3. Lay out serveware, and set the table or wrap silverware in cloth or paper napkins up to a few days ahead of time. This gets your wheels turning about what you need to do and eliminates any last-minute scramble to find that right dip bowl or platter.
  4. If the clean-up is what stops you from having people over, use disposable stuff. Eco-friendly disposable bamboo plates are an attractive and sturdy choice. It’s nice to use your own flatware but if you don’t have enough, there are plenty of great looking options.
  5. My golden rule: No matter what, always have a drink in hand, candles lit and music on as guests arrive. This signals to your guests that you are relaxed and having fun and they’ll follow suit. Even if I haven’t showered, unpacked the groceries, etc. I’ll do these three things.

Above all else, have faith that your party is going to be awesome. When you invite people over, it’s your responsibility to provide the venue and organize good drinks, food and a little entertainment, whether that’s the game or a solid playlist. It’s your guests’ responsibility to show up and have a good time.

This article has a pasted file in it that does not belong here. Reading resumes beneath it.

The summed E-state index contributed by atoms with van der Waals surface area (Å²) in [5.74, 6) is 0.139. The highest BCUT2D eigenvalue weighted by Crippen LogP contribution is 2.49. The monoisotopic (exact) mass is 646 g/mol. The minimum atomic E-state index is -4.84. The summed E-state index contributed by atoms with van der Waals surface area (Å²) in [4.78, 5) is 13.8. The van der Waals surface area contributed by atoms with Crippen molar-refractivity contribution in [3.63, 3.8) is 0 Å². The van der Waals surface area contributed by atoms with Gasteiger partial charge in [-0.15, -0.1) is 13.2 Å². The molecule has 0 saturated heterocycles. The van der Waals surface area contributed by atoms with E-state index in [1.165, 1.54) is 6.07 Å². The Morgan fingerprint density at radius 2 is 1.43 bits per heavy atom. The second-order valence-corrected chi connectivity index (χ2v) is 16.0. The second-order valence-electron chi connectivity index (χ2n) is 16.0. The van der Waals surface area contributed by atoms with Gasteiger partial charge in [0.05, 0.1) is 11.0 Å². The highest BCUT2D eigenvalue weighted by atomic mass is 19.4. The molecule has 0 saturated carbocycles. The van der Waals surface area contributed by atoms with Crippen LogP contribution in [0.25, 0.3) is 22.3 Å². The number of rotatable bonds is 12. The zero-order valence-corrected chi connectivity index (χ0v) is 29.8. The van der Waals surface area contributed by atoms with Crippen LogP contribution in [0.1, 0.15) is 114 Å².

Let this Super Bowl be your gateway into home entertaining for all occasions. Let’s #bringbackthedinnerparty!


I have a secret to share: You eat what you buy. Okay, that’s not exactly groundbreaking. However, keeping yourself stocked with nourishing options and leaving junk on supermarket shelves is one of the most powerful ways to improve what you eat. So, this week we’re sharing our Density Diet grocery list.

The Density Diet is our version of a January “cleanse.” It’s a research-based, well-rounded way of eating that you can return to any time of year. Read more about it here and here.

In order to narrow each category down, I’ve put asterisks (*) next to items that you’ll most often find in my kitchen this time of year either because they are seasonal or I consider them staples because they are easy to cook. These items are no better than others nutritionally though so choose what you like.